setting boundaries


Setting boundaries is hard for me.  I've gotten better at saying no as I've gotten older but it is still not my natural response.

One of the things I've learned in saying no is that sometimes (probably most of the time) people would rather have you turn down a request up front than have you either say yes and have a bad attitude, or say yes and not have the time to do the job justice, or worse yet, say yes and then flake out at the last minute.

Another thing I've learned is that sometimes saying yes is actually the selfish answer.  I have mentioned before that I am a people pleaser and saying yes is a big part of that.  Sometimes I say yes to please someone and sometimes I say yes to have someone think more highly of me.

What I can fail to realize is that my yes may take the opportunity away from someone else.  And that someone else can very likely be more qualified in time and ability than I am.

Also, when I say yes too often I eventually have to say no to other things, I mean there are still only 24 hours in a day.  Something's got to give.  Usually that something for me is time with my family and time to myself.  Neither of which provides for a healthy environment.

I have found that saying no to a few things has meant that I can say yes to more time for me.  More time to dream, more time to garden or more time in my studio.  More time dreaming and creating feeds my soul and allows me to offer my family and other commitments a happier more satisfied person.  One that doesn't feel as stressed and stretched out.

And ultimately, I believe that allows me to be the best me possible.

Are you a natural boundary setter?  Is it easy for you not to become over committed by saying yes to too many people or projects?  Or do you need to start setting boundaries in order to be the best you?

Have a wonderful weekend!

xo, Patty


  1. I used to be bad at setting boundaries, I still struggle. Recently I have come to the same conclusion you have, I have to save my time for the things that really matter to me. I always felt guilty saying no when someone asked for help on a project, but you can't be all things or do all things. We need to know our limits. I also used to feel that taking time for myself was wrong and selfish, but I have nothing to give if I don't keep my own tank full. It's as simple as that. Taking time to experience the things that fill us up, that give us rest and that refresh our souls is essential. Sometimes you have to say no to the things that take from that.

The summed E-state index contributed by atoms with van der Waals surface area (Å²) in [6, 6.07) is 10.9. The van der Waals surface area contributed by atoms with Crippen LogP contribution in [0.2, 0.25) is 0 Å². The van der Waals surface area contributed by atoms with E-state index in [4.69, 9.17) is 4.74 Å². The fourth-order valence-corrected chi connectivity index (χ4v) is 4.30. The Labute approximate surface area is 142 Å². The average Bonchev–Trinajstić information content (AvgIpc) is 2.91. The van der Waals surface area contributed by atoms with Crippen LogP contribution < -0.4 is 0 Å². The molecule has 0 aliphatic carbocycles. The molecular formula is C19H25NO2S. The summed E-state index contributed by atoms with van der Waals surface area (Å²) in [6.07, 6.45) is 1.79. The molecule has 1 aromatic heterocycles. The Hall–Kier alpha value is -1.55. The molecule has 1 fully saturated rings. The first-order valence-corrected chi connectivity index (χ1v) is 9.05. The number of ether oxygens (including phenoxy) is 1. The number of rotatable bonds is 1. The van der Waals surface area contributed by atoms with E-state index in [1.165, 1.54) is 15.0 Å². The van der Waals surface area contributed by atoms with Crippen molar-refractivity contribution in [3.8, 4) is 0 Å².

2. I'm getting better as I get older. But I have not been good at it. So I can identify!!
    XO Kris

  3. i agree - the older I get, the easier it is.


  4. Hello Patty. I have never been a good boundary setter but have improved over the decades. Susan

  5. HI Patty, I used to get overwhelmed with everything that I would allow to be put on my plate. It didn't matter who asked be to do something or what they asked . . . I always said yes, and pretty soon I was tired and never had time for the things that I wanted to do. My husband noticed this before I did. So, he told me that for one week he wanted me to put a pad my the phone and write down everyone that called me and why they called. Also, if they asked me to do anything at all, for that week my answer had to be no. He said to tell them that he had plans for me that week. I had 13 people call me that week and believe it or not 11 of them asked me to do something. Babysit, cook meals for someone, teach their Sunday school class, be on a committee, etc. At the end of the week I was blown away. I had no idea. Before that week I would have said yes to every one that called, unless I was all ready committed. It was an eye opener. Sometimes if you are a yes person, you are the first on everyone list to call. Like you said, maybe it would be better for someone else to do some of those things. Now, I pick and choose my yes's and no's . . . and it's okay, people still like me, LOL.

  6. I used to be a real people pleaser too - in my younger years that is! Now that I'm retired, I realize how much I cherish my alone time and a life that is not full of "must do's" and "shoulds" and rushing and hurrying to get everything done. I've learned not to plan more than one thing for the week, and even sometimes that is too much! If someone asks me to do something, even if it may be pleasurable, and I have a niggling feeling that I really don't want to do it because I already have something else I must do that week, I've learned to just go with that feeling and say no, sorry, I have other plans, and most of my sisters and friends know that I'm a "one thing a week" person now! ... and yes, they still do like me! It's hard to say no, but once we realize that life still goes on and it's not a huge affront to someone to say no to them, it does get easier..... and yes, if we do say no then maybe someone else will get the benefit of doing something that will enrich THEIR lives. Once you retire and say "no" alot, you find that you are loving the times an entire week goes by and you don't "have" to do anything but what you enjoy, are passionate about and that enrich your life!

  7. As some of the others have said, the older I get, the easier it is for me to say no to things. And when I do say no, I don't give a particular reason, just a generic one such as "I already have another commitment." It's no one else's business exactly what that commitment is - even if it means the commitment is staying home to take care of yourself.


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